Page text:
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Ward, Michael M; Guthrie, Lori C; Alba, Maria I et al. (2018) Origins of Discordant Responses among 3 Rheumatoid Arthritis Improvement Criteria. J Rheumatol 45:745-752
Wang, Runsheng; Ward, Michael M (2018) Epidemiology of axial spondyloarthritis: an update. Curr Opin Rheumatol 30:137-143
Ward, Michael M; Hu, Jinxiang; Guthrie, Lori C et al. (2018) Testing the construct validity of a health transition question using vignette-guided patient ratings of health. Health Qual Life Outcomes 16:2
Dau, Jonathan D; Lee, MinJae; Ward, Michael M et al. (2018) Opioid Analgesic Use in Patients with Ankylosing Spondylitis: An Analysis of the Prospective Study of Outcomes in an Ankylosing Spondylitis Cohort. J Rheumatol 45:188-194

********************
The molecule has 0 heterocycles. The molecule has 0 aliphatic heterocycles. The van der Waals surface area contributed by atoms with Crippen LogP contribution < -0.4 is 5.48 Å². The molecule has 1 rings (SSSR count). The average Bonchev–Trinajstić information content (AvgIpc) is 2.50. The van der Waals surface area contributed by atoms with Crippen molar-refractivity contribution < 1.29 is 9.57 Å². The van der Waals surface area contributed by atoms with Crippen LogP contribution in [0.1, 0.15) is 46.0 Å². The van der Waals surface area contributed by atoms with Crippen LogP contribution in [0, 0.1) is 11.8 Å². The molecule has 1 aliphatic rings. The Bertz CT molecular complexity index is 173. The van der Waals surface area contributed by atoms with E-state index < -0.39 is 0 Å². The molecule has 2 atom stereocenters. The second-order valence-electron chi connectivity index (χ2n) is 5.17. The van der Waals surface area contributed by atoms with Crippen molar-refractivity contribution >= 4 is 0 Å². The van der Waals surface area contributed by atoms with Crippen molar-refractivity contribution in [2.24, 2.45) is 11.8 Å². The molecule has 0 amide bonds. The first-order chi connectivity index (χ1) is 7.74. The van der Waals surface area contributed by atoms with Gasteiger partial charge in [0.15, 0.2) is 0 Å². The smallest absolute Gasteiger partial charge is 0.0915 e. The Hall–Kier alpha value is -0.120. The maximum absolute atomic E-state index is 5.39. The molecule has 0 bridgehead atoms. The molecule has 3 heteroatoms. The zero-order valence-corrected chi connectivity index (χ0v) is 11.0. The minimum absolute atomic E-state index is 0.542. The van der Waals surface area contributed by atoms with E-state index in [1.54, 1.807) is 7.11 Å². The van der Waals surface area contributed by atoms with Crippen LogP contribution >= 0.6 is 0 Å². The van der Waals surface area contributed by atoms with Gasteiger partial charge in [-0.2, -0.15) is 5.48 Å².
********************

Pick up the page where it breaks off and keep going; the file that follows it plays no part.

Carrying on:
Ward, Michael M (2018) Complications of total hip arthroplasty in patients with ankylosing spondylitis. Arthritis Care Res (Hoboken) :
Ward, Michael M; Tan, Sovira (2018) Better Quantification of Syndesmophyte Growth in Axial Spondyloarthritis. Curr Rheumatol Rep 20:46
Wang, Runsheng; Dasgupta, Abhijit; Ward, Michael M (2018) Comparative Efficacy of Tumor Necrosis Factor-? Inhibitors in Ankylosing Spondylitis: A Systematic Review and Bayesian Network Metaanalysis. J Rheumatol 45:481-490
Wang, Runsheng; Crowson, Cynthia S; Wright, Kerry et al. (2018) Clinical Evolution in Patients With New-Onset Inflammatory Back Pain: A Population-Based Cohort Study. Arthritis Rheumatol 70:1049-1055
Tan, Sovira; Ward, Michael M (2018) Computed tomography in axial spondyloarthritis. Curr Opin Rheumatol 30:334-339
Hu, Jinxiang; Ward, Michael M (2017) Screening for depression in arthritis populations: an assessment of differential item functioning in three self-reported questionnaires. Qual Life Res 26:2507-2517